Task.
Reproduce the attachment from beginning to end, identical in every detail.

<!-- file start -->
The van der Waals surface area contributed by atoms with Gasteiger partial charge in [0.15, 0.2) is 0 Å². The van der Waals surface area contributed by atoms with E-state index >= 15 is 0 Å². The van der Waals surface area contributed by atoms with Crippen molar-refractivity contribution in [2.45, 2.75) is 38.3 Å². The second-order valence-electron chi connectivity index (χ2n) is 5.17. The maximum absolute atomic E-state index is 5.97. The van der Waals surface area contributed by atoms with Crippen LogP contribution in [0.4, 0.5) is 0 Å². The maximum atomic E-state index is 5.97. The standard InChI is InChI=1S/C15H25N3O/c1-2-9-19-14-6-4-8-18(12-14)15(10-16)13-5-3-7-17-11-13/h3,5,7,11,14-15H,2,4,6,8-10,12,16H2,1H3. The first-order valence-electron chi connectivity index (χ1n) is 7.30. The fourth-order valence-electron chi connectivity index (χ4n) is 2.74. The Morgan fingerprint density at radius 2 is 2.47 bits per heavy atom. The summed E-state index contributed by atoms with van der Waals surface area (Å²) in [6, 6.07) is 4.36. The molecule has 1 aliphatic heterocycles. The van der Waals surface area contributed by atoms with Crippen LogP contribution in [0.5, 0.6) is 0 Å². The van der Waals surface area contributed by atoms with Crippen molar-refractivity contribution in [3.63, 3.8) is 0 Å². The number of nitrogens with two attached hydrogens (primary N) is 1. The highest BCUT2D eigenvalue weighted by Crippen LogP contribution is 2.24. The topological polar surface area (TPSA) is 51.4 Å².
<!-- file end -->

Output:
The van der Waals surface area contributed by atoms with Gasteiger partial charge in [0.15, 0.2) is 0 Å². The van der Waals surface area contributed by atoms with E-state index >= 15 is 0 Å². The van der Waals surface area contributed by atoms with Crippen molar-refractivity contribution in [2.45, 2.75) is 38.3 Å². The second-order valence-electron chi connectivity index (χ2n) is 5.17. The maximum absolute atomic E-state index is 5.97. The van der Waals surface area contributed by atoms with Crippen LogP contribution in [0.4, 0.5) is 0 Å². The maximum atomic E-state index is 5.97. The standard InChI is InChI=1S/C15H25N3O/c1-2-9-19-14-6-4-8-18(12-14)15(10-16)13-5-3-7-17-11-13/h3,5,7,11,14-15H,2,4,6,8-10,12,16H2,1H3. The first-order valence-electron chi connectivity index (χ1n) is 7.30. The fourth-order valence-electron chi connectivity index (χ4n) is 2.74. The Morgan fingerprint density at radius 2 is 2.47 bits per heavy atom. The summed E-state index contributed by atoms with van der Waals surface area (Å²) in [6, 6.07) is 4.36. The molecule has 1 aliphatic heterocycles. The van der Waals surface area contributed by atoms with Crippen LogP contribution in [0.5, 0.6) is 0 Å². The van der Waals surface area contributed by atoms with Crippen molar-refractivity contribution in [3.63, 3.8) is 0 Å². The number of nitrogens with two attached hydrogens (primary N) is 1. The highest BCUT2D eigenvalue weighted by Crippen LogP contribution is 2.24. The topological polar surface area (TPSA) is 51.4 Å².